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Genetics of Cancer and Immunodeficiency

Humans make more than one million different immune responses. This vast diversity is driven by the complex development of lymphocytes; the capacity to mount a specific immune response lasts a lifetime and requires complex signaling pathways and rearrangements of DNA.  Lymphocyte development can go awry due to more than 50 known genetic defects in the immune system.  The lifelong DNA rearrangements in lymphocytes are error prone and can lead to consequent formation of lymphoid cancers (lymphomas).

Immunodeficiency disease, often serious, can result when gene defects hinder lymphocyte regulation or operation.  Understanding how defective versions of these genes lead to rare immunodeficiency diseases will enhance our understanding of the roles these genes normally play in the immune system.

Immunodeficiency investigators at the PCMM are pursuing this fundamental scientific challenge:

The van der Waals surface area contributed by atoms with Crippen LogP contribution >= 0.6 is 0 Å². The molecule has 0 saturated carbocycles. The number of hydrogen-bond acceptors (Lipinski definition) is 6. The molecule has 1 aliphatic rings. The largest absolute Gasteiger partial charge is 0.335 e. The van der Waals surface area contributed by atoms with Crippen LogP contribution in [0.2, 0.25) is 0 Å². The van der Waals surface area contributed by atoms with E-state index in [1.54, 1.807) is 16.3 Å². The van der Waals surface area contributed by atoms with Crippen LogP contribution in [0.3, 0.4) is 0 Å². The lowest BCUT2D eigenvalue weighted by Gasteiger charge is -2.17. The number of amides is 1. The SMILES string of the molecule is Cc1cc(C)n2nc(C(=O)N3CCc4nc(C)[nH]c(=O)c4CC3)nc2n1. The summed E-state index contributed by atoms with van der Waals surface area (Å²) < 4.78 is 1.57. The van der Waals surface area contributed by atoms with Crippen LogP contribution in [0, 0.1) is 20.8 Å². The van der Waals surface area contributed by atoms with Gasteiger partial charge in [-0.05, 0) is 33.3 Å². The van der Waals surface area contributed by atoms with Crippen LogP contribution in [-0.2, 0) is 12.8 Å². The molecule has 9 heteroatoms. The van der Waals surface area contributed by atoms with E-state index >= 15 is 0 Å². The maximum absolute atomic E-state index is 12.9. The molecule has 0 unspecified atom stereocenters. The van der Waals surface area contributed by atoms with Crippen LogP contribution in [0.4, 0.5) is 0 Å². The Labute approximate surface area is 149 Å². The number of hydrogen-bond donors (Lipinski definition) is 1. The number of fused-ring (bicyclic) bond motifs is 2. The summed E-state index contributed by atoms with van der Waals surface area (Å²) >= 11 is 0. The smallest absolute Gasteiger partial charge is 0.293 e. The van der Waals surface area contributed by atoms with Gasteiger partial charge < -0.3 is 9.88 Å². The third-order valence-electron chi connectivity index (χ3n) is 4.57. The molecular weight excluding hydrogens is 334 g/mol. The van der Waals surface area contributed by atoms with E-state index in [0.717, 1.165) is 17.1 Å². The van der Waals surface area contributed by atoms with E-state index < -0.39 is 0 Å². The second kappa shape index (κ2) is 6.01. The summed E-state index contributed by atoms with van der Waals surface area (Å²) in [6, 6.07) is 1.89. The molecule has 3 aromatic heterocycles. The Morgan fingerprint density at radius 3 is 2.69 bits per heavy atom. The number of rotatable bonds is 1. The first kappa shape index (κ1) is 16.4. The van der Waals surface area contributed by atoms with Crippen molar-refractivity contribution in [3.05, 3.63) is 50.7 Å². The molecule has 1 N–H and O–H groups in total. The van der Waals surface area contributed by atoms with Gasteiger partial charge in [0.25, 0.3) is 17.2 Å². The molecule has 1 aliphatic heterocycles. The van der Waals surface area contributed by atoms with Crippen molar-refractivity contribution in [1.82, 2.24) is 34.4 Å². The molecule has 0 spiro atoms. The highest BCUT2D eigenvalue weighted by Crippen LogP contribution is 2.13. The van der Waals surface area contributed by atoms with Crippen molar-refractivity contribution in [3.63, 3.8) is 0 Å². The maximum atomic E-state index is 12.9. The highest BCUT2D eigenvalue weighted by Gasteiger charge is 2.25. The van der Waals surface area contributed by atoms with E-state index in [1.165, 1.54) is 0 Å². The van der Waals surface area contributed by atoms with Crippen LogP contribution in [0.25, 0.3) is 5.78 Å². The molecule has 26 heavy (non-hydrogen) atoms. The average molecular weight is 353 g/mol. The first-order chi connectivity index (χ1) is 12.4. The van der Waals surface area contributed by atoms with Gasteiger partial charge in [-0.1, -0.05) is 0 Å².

Discovery of the products of defective genes and their effects on the immune system 
Investigators in the genetics concentration have defined the following challenges:
  • Modeling the basis of immunological diversity
  • Developing mouse models for various types of lymphoma generation and development of other cancers
  • Mouse modeling for development and physiology of the immune system
  • Mouse modeling of tolerance related to autoimmunity

PCMM Scientists studying genetics of cancer and immunodeficiency

 

Frederick Alt

Eileen Remold-O'Donnell





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